When we moved here, downtown was empty after 5 o’clock. Now, people have difficulty finding a parking space on weekdays.
Sounds like a good problem to have! So you were approved for expansion in February. What are your plans for the new space?
Yes! We are very excited about the new space, which opened around Memorial Day this year. With the beer garden, our capacity is approximately 100 people, which often isn’t enough on our busy nights. So when the space next door opened up, we jumped on the opportunity to expand. We’re excited to say we already have 15-20 private events booked for for 2017 as well as overflow space for the busy evenings.
What hurdles have you been dealing with in the first two years of business?
Great question. I definitely think the city of Zeeland recognized that the town needed places like Tripelroot. In the beginning, however, the city required us to meet 60% food sales. With beer being our main product, we had to collaborate with the city to better align their expectations with those of the state.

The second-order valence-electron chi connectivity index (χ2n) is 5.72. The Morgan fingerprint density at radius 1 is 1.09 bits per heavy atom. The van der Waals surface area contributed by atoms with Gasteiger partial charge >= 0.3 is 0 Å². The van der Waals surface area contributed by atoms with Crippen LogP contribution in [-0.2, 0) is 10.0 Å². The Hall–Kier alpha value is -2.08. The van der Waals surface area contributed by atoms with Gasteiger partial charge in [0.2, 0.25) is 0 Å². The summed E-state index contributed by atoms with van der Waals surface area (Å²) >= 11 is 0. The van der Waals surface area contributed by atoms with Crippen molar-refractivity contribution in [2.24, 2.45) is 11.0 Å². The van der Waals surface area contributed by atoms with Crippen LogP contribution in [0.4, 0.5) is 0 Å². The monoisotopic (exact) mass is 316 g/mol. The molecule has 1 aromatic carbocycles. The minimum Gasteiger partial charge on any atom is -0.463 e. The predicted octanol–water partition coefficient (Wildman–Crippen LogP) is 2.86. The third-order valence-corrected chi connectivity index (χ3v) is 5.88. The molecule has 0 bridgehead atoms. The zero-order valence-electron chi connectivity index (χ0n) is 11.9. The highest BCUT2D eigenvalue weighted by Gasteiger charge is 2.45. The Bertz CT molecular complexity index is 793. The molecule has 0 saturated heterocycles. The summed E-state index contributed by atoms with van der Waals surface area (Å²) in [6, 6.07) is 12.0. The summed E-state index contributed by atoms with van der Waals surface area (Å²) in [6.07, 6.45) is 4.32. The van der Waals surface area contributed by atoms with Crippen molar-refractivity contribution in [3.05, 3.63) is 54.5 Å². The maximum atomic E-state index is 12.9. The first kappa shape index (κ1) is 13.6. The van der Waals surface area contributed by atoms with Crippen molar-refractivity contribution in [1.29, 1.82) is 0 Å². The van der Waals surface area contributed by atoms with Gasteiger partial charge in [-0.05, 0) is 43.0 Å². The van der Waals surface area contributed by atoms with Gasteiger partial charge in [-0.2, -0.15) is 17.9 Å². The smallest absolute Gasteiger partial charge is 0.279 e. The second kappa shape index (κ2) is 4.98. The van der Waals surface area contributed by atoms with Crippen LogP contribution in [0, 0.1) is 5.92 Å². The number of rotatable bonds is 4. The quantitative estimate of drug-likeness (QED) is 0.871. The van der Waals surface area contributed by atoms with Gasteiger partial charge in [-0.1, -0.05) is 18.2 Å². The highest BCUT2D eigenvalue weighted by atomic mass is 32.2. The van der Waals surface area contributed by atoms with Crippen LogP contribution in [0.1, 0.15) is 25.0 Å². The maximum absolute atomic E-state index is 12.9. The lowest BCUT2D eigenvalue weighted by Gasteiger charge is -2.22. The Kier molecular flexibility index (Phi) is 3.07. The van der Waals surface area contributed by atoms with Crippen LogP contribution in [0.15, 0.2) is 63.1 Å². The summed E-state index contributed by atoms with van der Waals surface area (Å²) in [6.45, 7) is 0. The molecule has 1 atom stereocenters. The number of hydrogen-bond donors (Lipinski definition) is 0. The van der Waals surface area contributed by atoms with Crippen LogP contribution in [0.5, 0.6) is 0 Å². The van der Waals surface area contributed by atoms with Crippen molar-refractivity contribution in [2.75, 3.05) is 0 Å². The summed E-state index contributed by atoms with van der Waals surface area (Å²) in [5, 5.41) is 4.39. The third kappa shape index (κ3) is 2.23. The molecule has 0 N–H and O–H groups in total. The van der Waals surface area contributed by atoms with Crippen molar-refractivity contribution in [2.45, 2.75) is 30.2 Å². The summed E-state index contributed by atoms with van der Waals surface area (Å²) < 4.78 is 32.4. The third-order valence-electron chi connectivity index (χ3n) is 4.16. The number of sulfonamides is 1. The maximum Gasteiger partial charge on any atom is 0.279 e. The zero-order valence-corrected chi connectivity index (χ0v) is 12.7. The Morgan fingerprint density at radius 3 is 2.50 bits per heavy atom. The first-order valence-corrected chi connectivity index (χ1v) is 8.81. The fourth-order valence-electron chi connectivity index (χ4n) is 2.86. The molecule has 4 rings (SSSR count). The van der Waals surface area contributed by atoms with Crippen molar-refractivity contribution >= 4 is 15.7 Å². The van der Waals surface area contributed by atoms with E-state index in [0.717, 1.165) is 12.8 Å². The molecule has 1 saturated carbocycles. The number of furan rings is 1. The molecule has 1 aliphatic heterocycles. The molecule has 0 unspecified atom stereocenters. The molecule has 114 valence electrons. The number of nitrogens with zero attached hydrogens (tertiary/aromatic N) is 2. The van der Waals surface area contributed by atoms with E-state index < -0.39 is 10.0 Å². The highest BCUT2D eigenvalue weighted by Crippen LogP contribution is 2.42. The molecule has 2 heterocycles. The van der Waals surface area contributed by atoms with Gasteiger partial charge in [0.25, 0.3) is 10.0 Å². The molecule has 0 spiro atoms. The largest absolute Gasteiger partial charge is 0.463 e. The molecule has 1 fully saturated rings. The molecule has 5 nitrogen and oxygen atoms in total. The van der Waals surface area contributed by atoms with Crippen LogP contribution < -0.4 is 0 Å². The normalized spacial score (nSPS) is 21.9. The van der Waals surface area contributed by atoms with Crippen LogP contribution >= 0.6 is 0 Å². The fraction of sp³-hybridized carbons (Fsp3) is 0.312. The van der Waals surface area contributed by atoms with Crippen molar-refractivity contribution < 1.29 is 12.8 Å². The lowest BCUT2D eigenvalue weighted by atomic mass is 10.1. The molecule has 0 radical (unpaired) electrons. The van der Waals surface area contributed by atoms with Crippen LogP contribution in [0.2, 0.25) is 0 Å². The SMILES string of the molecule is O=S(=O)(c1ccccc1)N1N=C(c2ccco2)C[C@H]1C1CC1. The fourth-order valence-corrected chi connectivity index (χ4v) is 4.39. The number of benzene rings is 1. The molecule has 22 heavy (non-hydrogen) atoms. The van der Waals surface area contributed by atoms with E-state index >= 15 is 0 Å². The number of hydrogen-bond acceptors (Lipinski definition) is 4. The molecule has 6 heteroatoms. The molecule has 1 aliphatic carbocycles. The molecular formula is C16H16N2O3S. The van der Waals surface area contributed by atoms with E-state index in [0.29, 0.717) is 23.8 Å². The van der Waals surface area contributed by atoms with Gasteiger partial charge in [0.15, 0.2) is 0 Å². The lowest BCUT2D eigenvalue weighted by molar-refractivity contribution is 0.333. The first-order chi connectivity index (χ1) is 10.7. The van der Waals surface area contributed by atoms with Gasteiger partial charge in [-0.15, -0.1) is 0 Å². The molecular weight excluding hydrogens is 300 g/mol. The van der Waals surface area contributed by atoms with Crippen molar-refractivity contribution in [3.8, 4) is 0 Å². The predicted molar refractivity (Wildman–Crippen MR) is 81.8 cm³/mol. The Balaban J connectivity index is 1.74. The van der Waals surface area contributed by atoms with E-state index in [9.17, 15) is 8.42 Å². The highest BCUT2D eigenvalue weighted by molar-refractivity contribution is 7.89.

Another one of our biggest challenges has been keeping up with demand. Hiring and retaining good, dependable employees has been tough with the pace we’ve established.
Simple. Sustainable. Social. I love it. Why did you choose these three words? Can you tell me what they mean to you personally and how they influence the brewpub?
We feel that our lifestyle can be boiled down to these three words. Living simply is key for us. It’s one of the reasons we love Zeeland so much. And we wanted to reflect simple living in the design of the space by using only brick, wood, and metal.
Sustainability is another aspect of Tripelroot that we find important. Most of what we consume in the kitchen and taproom is compostable. We actually only produce 1 – 1.5 pounds of trash every day! Even our food scraps go to good use. Some of our mug club members have a pig named Mini that gets the best of the best from our kitchen.
Creating a social environment has always been top-of-mind for us. We feel that a good brewpub is a place for community, it is a comfortable environment where friends and family can meet and share stories and reconnect.
Where did you draw inspiration for your food menu?